A week after coordinated attacks in Paris left 130 dead, roughly a dozen gunmen stormed the Radisson Blu Hotel in Bamako, Mali, taking 170 people hostage. According to Chinese media, at least seven Chinese citizens were among the hostages.
Details are scant on the still-breaking story – as of this writing, the BBC was reporting that Mali’s special force had entered the hotel to combat the attackers. It’s unclear who the gunmen are, or whether they are affiliated with any organized groups. Witnesses reported that the attackers were freeing prisoners who could recite the Shahada, an Islamic creed of faith, seeming to indicate that the attack was meant to target only non-Muslims. At least three people have been reportedly killed, with the situation still developing (and over 138 hostages believed to be still inside).
The hostage-taking in Mali comes days after Islamic State (ISIS) announced that it had murdered a Chinese hostage. China’s Foreign Ministry confirmed the news on Wednesday, in a statement saying that “Fan Jinghui, a Chinese citizen, was kidnapped and cruelly killed by the Islamic State extremist group.” Spokesperson Hong Lei conveyed China’s strong condemnation of the murder. “With no regard for human conscience and moral baseline, the terrorist organization still carried out this cold-blooded and violent action,” Hong said. “The Chinese government strongly condemns this inhuman action and will definitely hold the perpetrators accountable.”
Hong also emphasized that the Chinese government had tried to rescue Fan. “Relevant departments of the Chinese government activated emergency response mechanism upon learning the kidnapping and made all-out efforts to rescue him,” Hong said. Yet when it comes to both launching rescue missions in the Middle East and holding “the perpetrators accountable,” China’s capabilities remain limited.
Writing for Reuters, Ben Blanchard explores just how constrained China’s options were. Beijing’s military experience abroad has grown in the past decade, but still remains mostly limited to peacekeeping and anti-piracy operations. China doesn’t even have a military base abroad to use for staging oversea operations. Sending military troops to try to track down and rescue Fan was simply not a realistic option for China – and it doesn’t even have the legal framework to do so at this point. As Blanchard points out, China has released a draft law that would authorize counterterrorism operations abroad, but the law hasn’t yet been passed.
It’s interesting to compare China’s reaction to the response in Japan when two of its citizens were taken hostage and eventually murdered by ISIS in January 2015. Tokyo faced similar constraints on its ability to conduct rescue or even intelligence gathering operations in the Middle East. Yet, to date, the hostage incident has not significantly changed Japan’s approach to ISIS or the Middle East, which remains largely confined to offering humanitarian aid to civilians in areas wracked by violence.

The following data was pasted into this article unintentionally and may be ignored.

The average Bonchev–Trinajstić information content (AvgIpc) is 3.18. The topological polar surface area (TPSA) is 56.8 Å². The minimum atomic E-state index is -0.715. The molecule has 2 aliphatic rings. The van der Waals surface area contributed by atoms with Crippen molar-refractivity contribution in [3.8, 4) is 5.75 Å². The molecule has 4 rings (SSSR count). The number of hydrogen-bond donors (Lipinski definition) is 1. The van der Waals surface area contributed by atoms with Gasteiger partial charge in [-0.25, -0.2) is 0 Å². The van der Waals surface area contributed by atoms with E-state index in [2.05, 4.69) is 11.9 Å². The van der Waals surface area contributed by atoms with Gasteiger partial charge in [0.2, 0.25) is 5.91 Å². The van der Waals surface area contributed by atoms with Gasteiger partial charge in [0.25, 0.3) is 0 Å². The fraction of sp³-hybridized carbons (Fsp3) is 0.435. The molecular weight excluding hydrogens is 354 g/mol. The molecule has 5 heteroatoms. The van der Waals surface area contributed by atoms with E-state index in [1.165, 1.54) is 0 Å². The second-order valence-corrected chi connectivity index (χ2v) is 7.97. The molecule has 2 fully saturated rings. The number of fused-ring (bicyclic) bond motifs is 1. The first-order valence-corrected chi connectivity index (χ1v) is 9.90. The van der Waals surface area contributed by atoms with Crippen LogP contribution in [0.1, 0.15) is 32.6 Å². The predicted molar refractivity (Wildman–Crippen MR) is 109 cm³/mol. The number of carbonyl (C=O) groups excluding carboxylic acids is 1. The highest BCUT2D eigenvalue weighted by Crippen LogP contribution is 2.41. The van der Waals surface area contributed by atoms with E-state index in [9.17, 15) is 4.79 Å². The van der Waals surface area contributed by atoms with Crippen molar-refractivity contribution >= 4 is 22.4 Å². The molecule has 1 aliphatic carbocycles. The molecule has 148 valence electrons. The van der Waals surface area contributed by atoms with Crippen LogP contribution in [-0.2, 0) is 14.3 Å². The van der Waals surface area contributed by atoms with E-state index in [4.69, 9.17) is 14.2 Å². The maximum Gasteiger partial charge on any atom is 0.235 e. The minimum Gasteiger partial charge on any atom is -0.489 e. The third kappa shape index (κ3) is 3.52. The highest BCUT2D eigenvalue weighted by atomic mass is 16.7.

One major difference, however, is that Japan’s citizens responded to the murders largely by asking their government to do less in the Middle East – while some Chinese netizens are demanding that Beijing do more, including sending in troops to fight ISIS directly. China moved quickly to shut down discussion on social media and curtail reporting by news outlets, as Bethany Allen-Ebrahimian notes for Foreign Policy. As news of Fan’s death broke, Chinese censors blocked searches for his name, as well as the terms “Islamic State,” “hostage,” and even “Muslim.”
Beijing has been extremely reluctant to join in more open-ended military operations against ISIS, whether it’s the U.S.-led coalition of airstrikes or Russia’s joint efforts with the Assad regime in Syria. When asked on Friday if China would consider military action in Syria, Foreign Ministry spokesperson Hong Lei advocated instead for a political solution, saying that “violent means lead nowhere.” That hardly sounds like China is ready to ship its troops to the Middle East to battle ISIS – or anyone else for that matter.
With three attacks within one week affecting Chinese citizens abroad – in addition to Fan’s murder and the Mali hostage-taking, a Chinese citizen was injured in the Paris attacks – China’s government will face pressure to reconsider its approach to international terrorism. The question now is how Beijing will respond. The government has already made clear it doesn’t want to follow the U.S. model of military intervention, after having watched disasters unfold in Afghanistan and Iraq. But China’s preferred method of addressing “the root causes” of terrorism through economic development have yet to bear fruit – either abroad or in China’s own Xinjiang province.
Like the rest of the world, China is wrestling with the problem of how to best address terrorism – and finding there are no good answers.